Boy George having his Cake and Eat it too!

A touching moment was the singing of "Somewhere" from West Side Story with the whole cast - it was as close to a political statement as it got in the whole show.  (In the TimesTalks interview, Wainwright expands on his thoughts about the significance of this show in gay culture and politics.) The guests were mostly great, but it really was Wainwright's show and he shone, particularly in "Can't Stop Loving that Man". The large orchestra under the inspired musical direction of Stephen Oremus was fine. This show is supposed to be repeated in the future, and I am sure the various agents and presenters are feverishly working on it right now. Incidentally, someone at TimesTalks interview I attended the next day asked if a soundtrack would be released from the show.  Wainwright replied a future performance may be taped for release but not the Toronto show - too bad.  

TimesTalks (l. to r.) Josh Groban, Rufus Wainwright, Jon Pareles

Based on the comments from the interview, those people who missed the show may be able to catch it in the future, likely in New York or London.  And if you missed the interview - well, you are in luck! It has been posted on Youtube in the Luminato channel, at  Enjoy!

- Joseph So

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Monday, 16 June 2014

Bernard Labadie In Munich

It was recently announced that Quebec conductor Bernard Labadie would step down from his post as music director of Les Violons du Roy. He will become founding director, presumably a title which suggests far less conducting than in the past. Now comes an announcement this past week that Labadie has cancelled all conducting engagements through the rest of 2014 "for health reasons."

In the past few seasons Labadie has become incredibly busy as a guest conductor with orchestras around the world. He is an authority of historical performance practice and a very welcome guest conductor wherever he goes. We understand that Labadie is being treated in Germany for an undisclosed illness. This is sad news and we wish him every success with his treatment. We look forward to seeing him back on the podium early in 2015.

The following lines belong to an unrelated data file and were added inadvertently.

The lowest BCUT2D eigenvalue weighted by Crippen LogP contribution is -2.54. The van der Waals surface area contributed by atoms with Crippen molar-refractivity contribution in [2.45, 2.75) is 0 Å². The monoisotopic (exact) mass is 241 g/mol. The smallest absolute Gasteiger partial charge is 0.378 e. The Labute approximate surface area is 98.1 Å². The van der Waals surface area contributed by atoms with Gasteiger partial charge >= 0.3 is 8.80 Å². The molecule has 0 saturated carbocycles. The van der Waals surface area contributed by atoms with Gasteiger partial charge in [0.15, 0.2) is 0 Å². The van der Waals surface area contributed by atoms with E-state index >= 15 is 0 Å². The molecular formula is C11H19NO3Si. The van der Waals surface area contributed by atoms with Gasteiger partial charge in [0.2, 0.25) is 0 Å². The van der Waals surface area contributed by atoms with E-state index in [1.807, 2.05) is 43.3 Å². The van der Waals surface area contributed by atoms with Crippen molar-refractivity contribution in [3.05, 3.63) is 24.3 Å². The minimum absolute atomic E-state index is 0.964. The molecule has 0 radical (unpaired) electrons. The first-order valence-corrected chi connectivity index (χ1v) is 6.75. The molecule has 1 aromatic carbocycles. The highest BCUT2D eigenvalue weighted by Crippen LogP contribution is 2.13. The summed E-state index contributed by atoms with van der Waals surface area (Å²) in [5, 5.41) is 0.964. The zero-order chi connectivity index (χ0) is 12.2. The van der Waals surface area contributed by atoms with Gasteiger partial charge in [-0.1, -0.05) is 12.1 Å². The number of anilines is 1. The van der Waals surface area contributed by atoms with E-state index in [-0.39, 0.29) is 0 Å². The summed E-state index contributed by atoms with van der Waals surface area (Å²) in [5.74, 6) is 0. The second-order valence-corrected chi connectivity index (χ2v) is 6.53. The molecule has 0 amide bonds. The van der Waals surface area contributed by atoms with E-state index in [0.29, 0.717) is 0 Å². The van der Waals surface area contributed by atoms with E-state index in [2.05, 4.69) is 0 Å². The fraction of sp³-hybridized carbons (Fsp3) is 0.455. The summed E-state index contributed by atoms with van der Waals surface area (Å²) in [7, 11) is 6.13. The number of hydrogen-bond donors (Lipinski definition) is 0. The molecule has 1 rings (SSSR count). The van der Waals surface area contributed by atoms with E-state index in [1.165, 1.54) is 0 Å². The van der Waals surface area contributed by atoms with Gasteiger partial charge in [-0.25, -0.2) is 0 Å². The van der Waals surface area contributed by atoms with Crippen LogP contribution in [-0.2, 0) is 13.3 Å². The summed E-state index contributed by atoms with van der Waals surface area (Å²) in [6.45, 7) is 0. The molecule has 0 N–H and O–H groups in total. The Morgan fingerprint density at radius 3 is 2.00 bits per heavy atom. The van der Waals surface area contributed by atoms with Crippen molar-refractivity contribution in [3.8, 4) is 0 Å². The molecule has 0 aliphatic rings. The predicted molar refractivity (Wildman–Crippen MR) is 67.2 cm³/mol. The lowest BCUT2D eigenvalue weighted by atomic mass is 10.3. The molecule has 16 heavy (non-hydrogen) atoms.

In our video this week Bernard Labadie conducts the Bavarian Radio Symphony in C.P.E. Bach's Symphony in E flat major Wq 179. The performance was recorded in concert just a few months ago.

Paul E. Robinson

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Sunday, 15 June 2014

This Week in Toronto (June 16 - 22)

My Toronto Concert Picks for the week of June 16 to 22*

Joseph So

*This post concludes This Week in Toronto Blog for the concert season of 2013-14. It will resume in September to coincide with the start of the new season. There will be one more posting in mid July - a preview of the Toronto Summer Music Academy (July 22 - August 12), plus an interview with the TSMF Artistic Director, Douglas McNabney. 

American composer George Gershwin

Now that it's mid June, the 2013-14 concert season is coming to an end and the summer festival programming hasn't yet begun. Top on my list this week is the Gershwin program at the Toronto Symphony Orchestra.  Conductor Bramwell Tovey makes a welcome return to the TSO to conduct highlights from Gershwin's famous American folk opera, Porgy and Bess. The performance practice of this work is complex. Last year I wrote a short article on this work in conjunction with the Opera de Montreal staging of this masterpiece, published in the December 2013 issue of La Scena Musicale.  Gershwin drew his inspiration from a 1924 novel, Porgy by DuBose Heyward, a resident of South Carolina. The character is based on a local handicapped black man who was indicted for a crime of passion. The novel inspired a play and Gershwin's opera. It was finished in 1934 as a three-act grand opera with 19 principal characters and a large symphonic orchestra. Due to financing difficulties, the work was scaled back and closed after only 124 performances. A revival took place in 1942 as a much abbreviated Broadway musical, reduced to two acts with spoken dialogue. In 1952, an attempt to present it in its original operatic form starring the young Leontyne Price as Bess was met with mixed success. In the 50's and 60's, P&B was presented by jazz singers the likes of Louis Armstrong and Ella Fitzgerald. The 70's saw a resurgence of this work as an opera with the studio recording conducted by Lorin Maazel. It was subsequently presented as an opera in Houston, the Met, Glyndebourne, New York City Opera, LA Opera and elsewhere.